About 10 of us gardened together on a warm day. Here is what we did:
Lots of weeding and weed-suppression to clear up some of our aisles, which have been getting pretty wild! Aisles that have been weeded should either be dug out to the clay layer or covered with leaf mulch (not available), burlap (sometimes available), or cardboard in order to prevent new weeds. Some have already been covered in cardboard or burlap but a few have not because we didn't have the necessary materials.
- Fixing supports for tomatoes, beans and other plants that fell in the storm.
- Tying tomatoes to trellises, tying amaranth together because they were falling onto other crops, potentially spreading seeds
- Planted bush cucumber in part of the ex-shallot bed
- Insect control
- Cut back some echinacea/coneflower from the path nearest the grapes because a 2nd gardener was stung by a bee when passing by there!
- Harvest: potatoes, big-medium-small tomatoes, green and yellow beans, cucumbers, zucchini and yellow squash, lots of onions, all the shallots, a few leeks, jalapenos, a sweet pepper, parsley, basil, mint, kale, pink eye purple hull peas (a.k.a. southern field peas or black eyed peas), ground cherries, blueberries, blackberries, strawberries, okra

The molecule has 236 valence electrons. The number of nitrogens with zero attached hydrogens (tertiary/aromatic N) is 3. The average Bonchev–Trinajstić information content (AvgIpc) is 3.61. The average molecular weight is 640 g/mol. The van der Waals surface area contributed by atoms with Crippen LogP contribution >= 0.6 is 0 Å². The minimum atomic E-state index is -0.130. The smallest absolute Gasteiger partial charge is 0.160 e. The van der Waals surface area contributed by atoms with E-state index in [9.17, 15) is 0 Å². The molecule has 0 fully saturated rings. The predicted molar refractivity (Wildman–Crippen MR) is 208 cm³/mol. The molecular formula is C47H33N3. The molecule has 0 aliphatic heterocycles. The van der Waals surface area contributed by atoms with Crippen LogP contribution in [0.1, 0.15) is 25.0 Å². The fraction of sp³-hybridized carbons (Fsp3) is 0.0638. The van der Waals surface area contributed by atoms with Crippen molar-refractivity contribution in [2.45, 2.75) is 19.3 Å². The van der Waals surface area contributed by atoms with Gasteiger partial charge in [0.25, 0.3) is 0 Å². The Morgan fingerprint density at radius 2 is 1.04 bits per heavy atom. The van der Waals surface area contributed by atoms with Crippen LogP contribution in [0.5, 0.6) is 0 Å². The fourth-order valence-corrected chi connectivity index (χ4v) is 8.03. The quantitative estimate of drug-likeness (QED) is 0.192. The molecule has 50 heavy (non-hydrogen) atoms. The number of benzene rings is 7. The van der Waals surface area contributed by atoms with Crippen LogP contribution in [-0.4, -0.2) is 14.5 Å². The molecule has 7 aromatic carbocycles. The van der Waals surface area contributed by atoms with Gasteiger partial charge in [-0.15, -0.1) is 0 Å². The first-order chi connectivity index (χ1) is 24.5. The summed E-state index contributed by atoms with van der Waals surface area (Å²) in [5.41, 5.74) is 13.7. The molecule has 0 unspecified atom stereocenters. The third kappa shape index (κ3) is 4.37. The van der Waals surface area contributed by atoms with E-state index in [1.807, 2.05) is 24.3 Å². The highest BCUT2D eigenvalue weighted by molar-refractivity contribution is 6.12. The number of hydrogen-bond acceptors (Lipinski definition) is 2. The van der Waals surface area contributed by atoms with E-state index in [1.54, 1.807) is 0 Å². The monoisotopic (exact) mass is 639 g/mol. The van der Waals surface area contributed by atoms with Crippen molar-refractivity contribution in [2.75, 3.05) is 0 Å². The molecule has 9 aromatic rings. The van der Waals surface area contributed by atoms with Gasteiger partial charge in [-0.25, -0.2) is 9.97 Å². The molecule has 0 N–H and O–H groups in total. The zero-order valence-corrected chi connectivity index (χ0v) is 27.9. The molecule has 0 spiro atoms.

- Something is eating our new bean plants in A2.
- We could use more cardboard and burlap.
- We could use some real leaf mulch
SUGGESTIONS FOR MIDWEEK GARDENERS
- Continue weeding and protecting areas that have been weeded already, as suggested above
- Insect control
- Tying and otherwise tending tomatoes.
--Michele Easter on Saturday, July 10, 2021
About the Carrboro Community Garden
Learn more about Carrboro’s community garden, located in Carrboro’s Martin Luther King Jr. Park on Hillsborough Road. It is open to anyone interested in growing food in an environmentally sustainable way.
Stop by during a work day for a garden tour and more information. Or email email@example.com
Work days during summer are Wednesday (6 – 8 p.m.) and Saturday (9 a.m. to noon)
The harvest is shared by everyone who donates their time (30 minutes or three hours), whether that time is spent watering, weeding, mulching, planting, pruning, tying, staking, or chasing the occasional rabbit back through the fence.